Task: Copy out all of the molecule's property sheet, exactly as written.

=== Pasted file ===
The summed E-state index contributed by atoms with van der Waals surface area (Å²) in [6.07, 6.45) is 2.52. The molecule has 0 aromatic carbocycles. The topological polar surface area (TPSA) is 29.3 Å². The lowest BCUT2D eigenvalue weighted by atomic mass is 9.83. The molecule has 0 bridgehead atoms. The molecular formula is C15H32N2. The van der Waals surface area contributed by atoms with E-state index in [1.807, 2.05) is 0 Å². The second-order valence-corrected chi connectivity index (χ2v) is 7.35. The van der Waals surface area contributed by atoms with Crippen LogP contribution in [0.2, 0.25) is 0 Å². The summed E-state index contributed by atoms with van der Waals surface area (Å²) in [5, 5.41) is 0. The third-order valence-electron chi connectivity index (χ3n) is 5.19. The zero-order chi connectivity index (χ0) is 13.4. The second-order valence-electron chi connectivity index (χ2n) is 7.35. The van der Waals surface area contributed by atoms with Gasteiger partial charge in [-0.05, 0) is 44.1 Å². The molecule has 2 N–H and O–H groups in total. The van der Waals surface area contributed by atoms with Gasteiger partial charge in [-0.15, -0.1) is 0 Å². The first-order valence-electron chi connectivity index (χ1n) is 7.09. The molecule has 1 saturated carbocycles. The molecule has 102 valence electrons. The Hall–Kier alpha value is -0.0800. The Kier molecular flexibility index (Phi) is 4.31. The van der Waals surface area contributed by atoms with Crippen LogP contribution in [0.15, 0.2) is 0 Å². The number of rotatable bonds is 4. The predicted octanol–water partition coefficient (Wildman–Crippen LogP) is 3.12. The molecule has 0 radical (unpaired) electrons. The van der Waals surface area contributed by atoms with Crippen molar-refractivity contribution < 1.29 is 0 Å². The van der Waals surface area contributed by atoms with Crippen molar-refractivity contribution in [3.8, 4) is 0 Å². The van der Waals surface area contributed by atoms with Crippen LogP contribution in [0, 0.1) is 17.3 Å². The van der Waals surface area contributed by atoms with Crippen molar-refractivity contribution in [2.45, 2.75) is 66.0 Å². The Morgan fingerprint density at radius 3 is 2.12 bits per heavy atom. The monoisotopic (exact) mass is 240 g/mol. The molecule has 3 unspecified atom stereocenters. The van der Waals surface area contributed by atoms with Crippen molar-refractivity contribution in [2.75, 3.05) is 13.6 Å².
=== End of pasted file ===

The summed E-state index contributed by atoms with van der Waals surface area (Å²) in [6.07, 6.45) is 2.52. The molecule has 0 aromatic carbocycles. The topological polar surface area (TPSA) is 29.3 Å². The lowest BCUT2D eigenvalue weighted by atomic mass is 9.83. The molecule has 0 bridgehead atoms. The molecular formula is C15H32N2. The van der Waals surface area contributed by atoms with E-state index in [1.807, 2.05) is 0 Å². The second-order valence-corrected chi connectivity index (χ2v) is 7.35. The van der Waals surface area contributed by atoms with Crippen LogP contribution in [0.2, 0.25) is 0 Å². The summed E-state index contributed by atoms with van der Waals surface area (Å²) in [5, 5.41) is 0. The third-order valence-electron chi connectivity index (χ3n) is 5.19. The zero-order chi connectivity index (χ0) is 13.4. The second-order valence-electron chi connectivity index (χ2n) is 7.35. The van der Waals surface area contributed by atoms with Gasteiger partial charge in [-0.05, 0) is 44.1 Å². The molecule has 2 N–H and O–H groups in total. The van der Waals surface area contributed by atoms with Gasteiger partial charge in [-0.15, -0.1) is 0 Å². The first-order valence-electron chi connectivity index (χ1n) is 7.09. The molecule has 1 saturated carbocycles. The molecule has 102 valence electrons. The Hall–Kier alpha value is -0.0800. The Kier molecular flexibility index (Phi) is 4.31. The van der Waals surface area contributed by atoms with Crippen LogP contribution in [0.15, 0.2) is 0 Å². The number of rotatable bonds is 4. The predicted octanol–water partition coefficient (Wildman–Crippen LogP) is 3.12. The molecule has 0 radical (unpaired) electrons. The van der Waals surface area contributed by atoms with Crippen molar-refractivity contribution < 1.29 is 0 Å². The van der Waals surface area contributed by atoms with Crippen molar-refractivity contribution in [3.8, 4) is 0 Å². The van der Waals surface area contributed by atoms with Crippen LogP contribution in [0, 0.1) is 17.3 Å². The van der Waals surface area contributed by atoms with Crippen molar-refractivity contribution in [2.45, 2.75) is 66.0 Å². The Morgan fingerprint density at radius 3 is 2.12 bits per heavy atom. The monoisotopic (exact) mass is 240 g/mol. The molecule has 3 unspecified atom stereocenters. The van der Waals surface area contributed by atoms with Crippen molar-refractivity contribution in [2.75, 3.05) is 13.6 Å².